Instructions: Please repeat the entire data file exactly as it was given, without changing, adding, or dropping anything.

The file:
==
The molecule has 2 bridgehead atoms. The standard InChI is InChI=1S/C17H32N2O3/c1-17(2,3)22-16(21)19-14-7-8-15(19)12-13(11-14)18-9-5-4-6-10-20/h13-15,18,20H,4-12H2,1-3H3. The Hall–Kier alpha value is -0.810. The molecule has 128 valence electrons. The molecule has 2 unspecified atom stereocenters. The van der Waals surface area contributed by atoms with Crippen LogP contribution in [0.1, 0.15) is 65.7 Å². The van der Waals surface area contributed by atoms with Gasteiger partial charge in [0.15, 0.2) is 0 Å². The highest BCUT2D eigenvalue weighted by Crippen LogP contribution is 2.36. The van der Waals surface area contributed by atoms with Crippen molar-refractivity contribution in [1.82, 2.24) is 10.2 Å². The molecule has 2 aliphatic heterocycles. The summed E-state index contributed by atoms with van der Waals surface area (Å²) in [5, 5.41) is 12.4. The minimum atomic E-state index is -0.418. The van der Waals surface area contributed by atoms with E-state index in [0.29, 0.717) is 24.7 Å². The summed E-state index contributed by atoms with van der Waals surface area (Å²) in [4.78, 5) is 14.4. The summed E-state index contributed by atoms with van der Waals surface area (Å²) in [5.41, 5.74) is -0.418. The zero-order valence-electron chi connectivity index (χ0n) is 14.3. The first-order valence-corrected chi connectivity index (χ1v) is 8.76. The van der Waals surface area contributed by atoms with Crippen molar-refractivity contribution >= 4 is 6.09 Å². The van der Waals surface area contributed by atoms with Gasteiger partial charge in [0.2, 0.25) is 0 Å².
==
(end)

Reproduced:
The molecule has 2 bridgehead atoms. The standard InChI is InChI=1S/C17H32N2O3/c1-17(2,3)22-16(21)19-14-7-8-15(19)12-13(11-14)18-9-5-4-6-10-20/h13-15,18,20H,4-12H2,1-3H3. The Hall–Kier alpha value is -0.810. The molecule has 128 valence electrons. The molecule has 2 unspecified atom stereocenters. The van der Waals surface area contributed by atoms with Crippen LogP contribution in [0.1, 0.15) is 65.7 Å². The van der Waals surface area contributed by atoms with Gasteiger partial charge in [0.15, 0.2) is 0 Å². The highest BCUT2D eigenvalue weighted by Crippen LogP contribution is 2.36. The van der Waals surface area contributed by atoms with Crippen molar-refractivity contribution in [1.82, 2.24) is 10.2 Å². The molecule has 2 aliphatic heterocycles. The summed E-state index contributed by atoms with van der Waals surface area (Å²) in [5, 5.41) is 12.4. The minimum atomic E-state index is -0.418. The van der Waals surface area contributed by atoms with E-state index in [0.29, 0.717) is 24.7 Å². The summed E-state index contributed by atoms with van der Waals surface area (Å²) in [4.78, 5) is 14.4. The summed E-state index contributed by atoms with van der Waals surface area (Å²) in [5.41, 5.74) is -0.418. The zero-order valence-electron chi connectivity index (χ0n) is 14.3. The first-order valence-corrected chi connectivity index (χ1v) is 8.76. The van der Waals surface area contributed by atoms with Crippen molar-refractivity contribution >= 4 is 6.09 Å². The van der Waals surface area contributed by atoms with Gasteiger partial charge in [0.2, 0.25) is 0 Å².